Government will insist on 'special status' for Northern Ireland, Coveney says
The Government is insisting on achieving a “special status” for Northern Ireland in the Brexit talks, Foreign Affairs Minister Simon Coveney has said.
Mr Coveney also said it would be very helpful to have an all-island approach to dealing with Brexit, as it would provide clarity for the EU negotiators, and make an impact on the British Government's approach.
“You have heard talk about the need to ensure that we do not have the re-emergence of a hard border.,” Mr Coveney said today, at the launch of a Brexit report from the Oireachtas Good Friday Agreement Committee.
“And some people seem to be talking in the context of using technology to make sure that that isn’t the case. For me that misses the point totally.
“This is not about finding a way of avoiding queues on roads, through better use of cameras and people being able to apply online for permits to transit between two jurisdictions. What we are insisting on achieving, is a special status for Northern Ireland that allows the interaction on this island as is currently the case to be maintained as close to the current norm as possible.
“It’s not so much about a soft or hard border, it’s about an invisible border effectively that you don’t notice as you cross it, in terms of either physical barriers or indeed other barriers.”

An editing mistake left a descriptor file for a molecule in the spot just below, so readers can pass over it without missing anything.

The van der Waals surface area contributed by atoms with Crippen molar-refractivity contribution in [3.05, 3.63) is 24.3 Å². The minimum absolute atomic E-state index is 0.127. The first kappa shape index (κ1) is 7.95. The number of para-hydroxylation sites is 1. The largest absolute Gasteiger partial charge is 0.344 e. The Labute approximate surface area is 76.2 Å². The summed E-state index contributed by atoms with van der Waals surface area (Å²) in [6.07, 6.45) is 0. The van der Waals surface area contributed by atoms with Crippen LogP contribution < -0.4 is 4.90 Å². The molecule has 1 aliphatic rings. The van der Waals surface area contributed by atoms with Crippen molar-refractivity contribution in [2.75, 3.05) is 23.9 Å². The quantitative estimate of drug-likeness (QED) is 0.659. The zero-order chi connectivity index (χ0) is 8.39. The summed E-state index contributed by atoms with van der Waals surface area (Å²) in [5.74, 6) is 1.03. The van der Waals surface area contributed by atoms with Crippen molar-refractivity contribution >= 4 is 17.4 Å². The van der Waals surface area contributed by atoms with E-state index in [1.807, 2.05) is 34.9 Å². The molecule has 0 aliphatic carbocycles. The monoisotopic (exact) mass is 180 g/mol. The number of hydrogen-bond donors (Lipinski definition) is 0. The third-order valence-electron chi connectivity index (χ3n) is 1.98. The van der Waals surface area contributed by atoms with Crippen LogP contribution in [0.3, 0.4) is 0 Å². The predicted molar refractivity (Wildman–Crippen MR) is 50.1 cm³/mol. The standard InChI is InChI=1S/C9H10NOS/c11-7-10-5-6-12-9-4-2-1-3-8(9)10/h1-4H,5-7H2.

The comments suggest a marked change in language from the Government.
Mr Coveney’s predecessor, Charlie Flanagan, was reluctant to use the term “special status” in connection with the North and the state’s efforts to deal with the fall-out from Brexit.
Mr Flanagan claimed it would give rise to serious concerns for other EU countries about precedents that might be set elsewhere.
Mr Coveney said that achieving this “special status” vision, will require a political solution as awell as a practical and technical one that “doesn’t really have any precedent in the European Union”.
“We have to respect the territorial integrity of Northern Ireland as part of the United Kingdom, and we need to find a way through the EU negotiating team of getting an acceptance from the British Government and EU partners of a way of doing that which doesn’t compromise the functioning of the common market, or doesn’t create a back door to entering the single market,” Mr Coveney added.
He said it would not be a straightforward problem to solve.
The minister said of the three issues being dealt with in the first phase of the Brexit talks, two - financial obligations and citizens rights - will be dealt with by officials, who have been tasked with finding solutions.
The third area specifically related to Ireland and the border has not been put into a working group, as there needs to be a "high level political understanding of what needs to be acheived", the minister said.
“For me what we are not trying to achieve is to provide slick technology on the border, to provide a so-called soft border, I think the consequences for the relationship in border counties, both north and south, of a new border system, would be hugely damaging and we need to avoid it.”